|Publication number||US5406553 A|
|Application number||US 07/799,891|
|Publication date||Apr 11, 1995|
|Filing date||Dec 2, 1991|
|Priority date||Nov 27, 1987|
|Publication number||07799891, 799891, US 5406553 A, US 5406553A, US-A-5406553, US5406553 A, US5406553A|
|Inventors||David W. Smith, Godfrey R. Hill, Roy A. Lobbett|
|Original Assignee||British Telecommunications Public Limited Company|
|Export Citation||BiBTeX, EndNote, RefMan|
|Patent Citations (10), Non-Patent Citations (2), Referenced by (4), Classifications (9), Legal Events (4)|
|External Links: USPTO, USPTO Assignment, Espacenet|
This is a continuation of application Ser. No. 07/460,196, filed Jan. 31, 1990, now abandoned.
The invention relates to apparatus and methods for converting a frequency division multiplexed (fdm) signal into a time division multiplexed (tdm) signal. It finds particular but not exclusive application in a communication system comprising a primary station and a plurality of secondary stations, each of the stations having signal transmitting means and signal receiving means, a first communication link extending from the primary station to signal splitting means for supplying signals from the primary station to each of the secondary stations, and a second communication link extending from signal combining means, which receives signals from each of the secondary stations, to the primary station.
Such communication systems find application in a variety of fields including local telephone networks and the like. One method of operating such a communication system is to distribute signals from the primary station (or exchange) in multiplexed form, for example a common time division multiplexed signal, so all the secondary stations. Each station them selects the time slots appropriate to it. Although this is relatively straight forward, difficulties arise if the secondary stations are to transmit information back to the primary station by this method. In this case, the signals transmitted from the secondary stations must be accurately timed to avoid signal "collisions" in the common path back to the primary station. The timing will depend principally on the path length and, in the case of optical communication systems using optical fibres, this path length can vary slightly with temperature effects. Thus a ranging system must be built into each terminal.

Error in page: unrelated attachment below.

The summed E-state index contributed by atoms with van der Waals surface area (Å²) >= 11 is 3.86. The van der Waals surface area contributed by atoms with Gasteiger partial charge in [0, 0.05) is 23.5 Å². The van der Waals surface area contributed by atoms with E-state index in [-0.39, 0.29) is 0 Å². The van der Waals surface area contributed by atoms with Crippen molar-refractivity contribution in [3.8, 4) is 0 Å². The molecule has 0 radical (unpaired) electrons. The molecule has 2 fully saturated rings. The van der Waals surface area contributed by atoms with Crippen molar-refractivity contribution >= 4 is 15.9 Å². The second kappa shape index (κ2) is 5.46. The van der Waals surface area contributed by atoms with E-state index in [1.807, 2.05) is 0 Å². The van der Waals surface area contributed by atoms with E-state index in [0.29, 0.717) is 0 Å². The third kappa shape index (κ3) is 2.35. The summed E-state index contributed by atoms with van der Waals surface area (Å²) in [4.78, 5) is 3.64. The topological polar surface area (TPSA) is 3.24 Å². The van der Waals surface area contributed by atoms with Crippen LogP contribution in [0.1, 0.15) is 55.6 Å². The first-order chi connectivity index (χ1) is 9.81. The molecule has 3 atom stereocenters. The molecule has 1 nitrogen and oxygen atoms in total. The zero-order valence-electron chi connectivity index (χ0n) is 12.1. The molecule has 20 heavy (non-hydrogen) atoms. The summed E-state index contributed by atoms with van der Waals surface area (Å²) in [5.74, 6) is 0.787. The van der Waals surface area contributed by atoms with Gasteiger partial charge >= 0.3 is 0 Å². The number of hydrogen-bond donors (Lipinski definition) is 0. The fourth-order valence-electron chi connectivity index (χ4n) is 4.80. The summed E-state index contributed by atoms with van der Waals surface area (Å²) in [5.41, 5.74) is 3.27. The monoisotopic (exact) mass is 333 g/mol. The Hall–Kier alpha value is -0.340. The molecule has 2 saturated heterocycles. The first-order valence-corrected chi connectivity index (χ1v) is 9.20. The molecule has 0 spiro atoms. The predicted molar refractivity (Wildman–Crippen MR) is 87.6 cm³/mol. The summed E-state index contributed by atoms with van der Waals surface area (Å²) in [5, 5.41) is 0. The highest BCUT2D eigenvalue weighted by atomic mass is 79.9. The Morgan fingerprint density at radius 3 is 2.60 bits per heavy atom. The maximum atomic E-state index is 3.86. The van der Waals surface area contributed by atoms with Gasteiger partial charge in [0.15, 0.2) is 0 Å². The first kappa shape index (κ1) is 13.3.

These difficulties can be obviated by combining the return signals from the secondary stations into a frequency division multiplexed signal instead of attempting to combine these signals into a time division multiplexed signal. This avoids the problems of timing due to variations in temperature and the like.
Typically, the signals transmitted between the stations will comprise optical signals and in this case the stations may be coupled by optical waveguides such as optical fibres. However other media, including air, could define the communication links. Furthermore, the signals could comprise electrical or radio frequency signals.
In some cases, separate paths may be provided between the primary station and the secondary stations to carry signals in respective directions. Conveniently, however, a common transmission path is used, for example a common optical waveguide in the case of optical signals. In the latter case the signal combining and splitting means are provided by a common element. In the case of a common transmission path, the signals could be transmitted with the same or different wavelengths in the opposite directions.
The primary station receiving means may include a splitting means to split the incoming frequency division multiplexed signal into a plurality of subsidiary signals, one for each secondary station, and a plurality of demodulating circuits for receiving respective ones of the subsidiary signals and for regenerating the information associated with the signal from the corresponding secondary station. However, this arrangement needs separate demodulating circuits for each channel or secondary station.
It is an object of the present invention to overcome the need for such separate demodulating circuits.
Accordingly there is provided apparatus for converting frequency division multiplexing into time division multiplexing comprising a reference frequency generator for repeatedly generating a series of reference frequencies in steps at a rate synchronised to the data rate of the frequency division multiplexing, the number of reference frequencies being equal to the number of carrier frequencies in the frequency division multiplexed signal; mixing means for mixing the frequency division multiplexed signal and the reference frequencies to generate intermediate frequencies, the combination of respective pairs of carrier and reference frequencies generating a common intermediate frequency; a bandpass filter for passing only the common intermediate frequency from the output of the mixing means; and demodulating means for generating a data signal from the common intermediate frequency signal as a time division multiplexed signal. Typically, the reference frequency generator will comprise a voltage controlled oscillator. The series of frequencies may be generated in steps such that the sweep frequency of the full staircase of frequencies is preferably substantially twice the data rate. Other sweep frequencies are also possible.